A Skeptical Look at Aducanumab


The FDA approval of aducanumab has given hope to millions of patients with Alzheimer disease—but will it live up to the hype?

The big news in Alzheimer disease (AD) is the Federal Drug Administration’s approval of aducanumab. It is the first-ever disease-modifying AD treatment, which works by targeting amyloid beta plaques in the brain.

But its approval has also generated controversy. Three members of the Federal Drug Administration’s advisory committee have resigned, arguing that evidence for the drug’s efficacy was not strong enough to merit approval.

George Perry, PhD, is among the skeptics. In this Mental Health Minute, he raises questions about the drug’s mechanism. He has long been skeptical of what he calls the amyloid hypothesis, and has searched for alternative explanations.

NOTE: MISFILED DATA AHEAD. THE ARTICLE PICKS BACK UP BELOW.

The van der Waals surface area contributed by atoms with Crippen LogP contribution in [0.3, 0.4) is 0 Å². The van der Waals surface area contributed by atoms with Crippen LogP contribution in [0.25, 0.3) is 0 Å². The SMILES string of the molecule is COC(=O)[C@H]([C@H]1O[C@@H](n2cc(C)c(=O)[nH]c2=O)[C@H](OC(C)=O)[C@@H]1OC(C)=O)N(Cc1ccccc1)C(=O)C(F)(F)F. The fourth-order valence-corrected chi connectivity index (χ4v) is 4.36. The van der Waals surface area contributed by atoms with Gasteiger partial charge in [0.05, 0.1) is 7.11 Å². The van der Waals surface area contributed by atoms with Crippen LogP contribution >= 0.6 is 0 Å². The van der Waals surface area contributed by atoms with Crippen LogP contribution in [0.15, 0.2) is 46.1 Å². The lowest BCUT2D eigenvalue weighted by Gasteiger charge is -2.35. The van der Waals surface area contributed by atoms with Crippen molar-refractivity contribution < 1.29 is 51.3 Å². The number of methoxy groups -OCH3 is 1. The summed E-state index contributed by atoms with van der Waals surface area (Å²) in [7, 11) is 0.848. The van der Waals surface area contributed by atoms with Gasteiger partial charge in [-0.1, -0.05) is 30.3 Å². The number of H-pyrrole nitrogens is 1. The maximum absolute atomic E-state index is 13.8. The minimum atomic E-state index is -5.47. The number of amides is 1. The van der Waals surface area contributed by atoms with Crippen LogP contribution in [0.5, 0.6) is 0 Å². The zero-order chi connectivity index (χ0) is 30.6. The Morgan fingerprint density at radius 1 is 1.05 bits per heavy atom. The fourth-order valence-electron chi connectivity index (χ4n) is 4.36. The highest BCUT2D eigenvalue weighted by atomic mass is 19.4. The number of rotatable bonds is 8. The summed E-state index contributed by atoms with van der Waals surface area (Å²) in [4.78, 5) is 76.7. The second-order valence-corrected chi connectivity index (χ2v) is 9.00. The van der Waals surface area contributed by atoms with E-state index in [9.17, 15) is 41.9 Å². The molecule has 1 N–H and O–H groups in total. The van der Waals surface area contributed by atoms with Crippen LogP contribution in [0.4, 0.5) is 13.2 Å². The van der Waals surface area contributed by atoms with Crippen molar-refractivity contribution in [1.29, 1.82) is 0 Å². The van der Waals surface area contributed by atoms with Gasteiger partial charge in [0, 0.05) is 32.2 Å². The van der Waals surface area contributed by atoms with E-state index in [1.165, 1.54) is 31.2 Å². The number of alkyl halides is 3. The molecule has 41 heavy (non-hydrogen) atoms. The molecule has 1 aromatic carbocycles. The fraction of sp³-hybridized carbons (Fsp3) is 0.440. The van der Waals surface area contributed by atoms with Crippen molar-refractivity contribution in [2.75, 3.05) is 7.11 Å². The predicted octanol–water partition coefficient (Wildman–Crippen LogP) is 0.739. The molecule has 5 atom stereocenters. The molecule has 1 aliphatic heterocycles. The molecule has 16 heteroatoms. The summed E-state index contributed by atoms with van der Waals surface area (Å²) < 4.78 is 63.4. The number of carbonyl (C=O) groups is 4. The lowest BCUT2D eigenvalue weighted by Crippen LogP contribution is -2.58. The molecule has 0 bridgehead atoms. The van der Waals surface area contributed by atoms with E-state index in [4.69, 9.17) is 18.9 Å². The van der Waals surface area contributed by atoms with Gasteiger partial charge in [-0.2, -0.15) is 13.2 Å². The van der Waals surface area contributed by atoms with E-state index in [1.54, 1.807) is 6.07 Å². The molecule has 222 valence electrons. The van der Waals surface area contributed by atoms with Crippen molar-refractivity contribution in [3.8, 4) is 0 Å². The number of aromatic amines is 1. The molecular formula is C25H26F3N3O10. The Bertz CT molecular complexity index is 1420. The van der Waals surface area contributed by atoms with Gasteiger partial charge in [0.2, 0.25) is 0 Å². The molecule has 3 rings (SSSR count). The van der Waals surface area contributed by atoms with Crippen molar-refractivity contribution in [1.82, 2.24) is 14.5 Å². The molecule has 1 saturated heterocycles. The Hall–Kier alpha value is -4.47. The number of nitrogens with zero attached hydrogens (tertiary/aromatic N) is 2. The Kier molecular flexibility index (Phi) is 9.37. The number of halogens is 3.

Dr Perry is the Semmes Foundation Distinguished University Chair in Neurobiology at the University of Texas, San Antonio.

Do you think aducanumab will be safe and effective for your patients? Share comments with your colleagues by emailing PTEditor@mmhgroup.com. Comments may be shared online pending review and editing for style.

Related Videos
brain schizophrenia
eating disorder brain
© 2024 MJH Life Sciences

All rights reserved.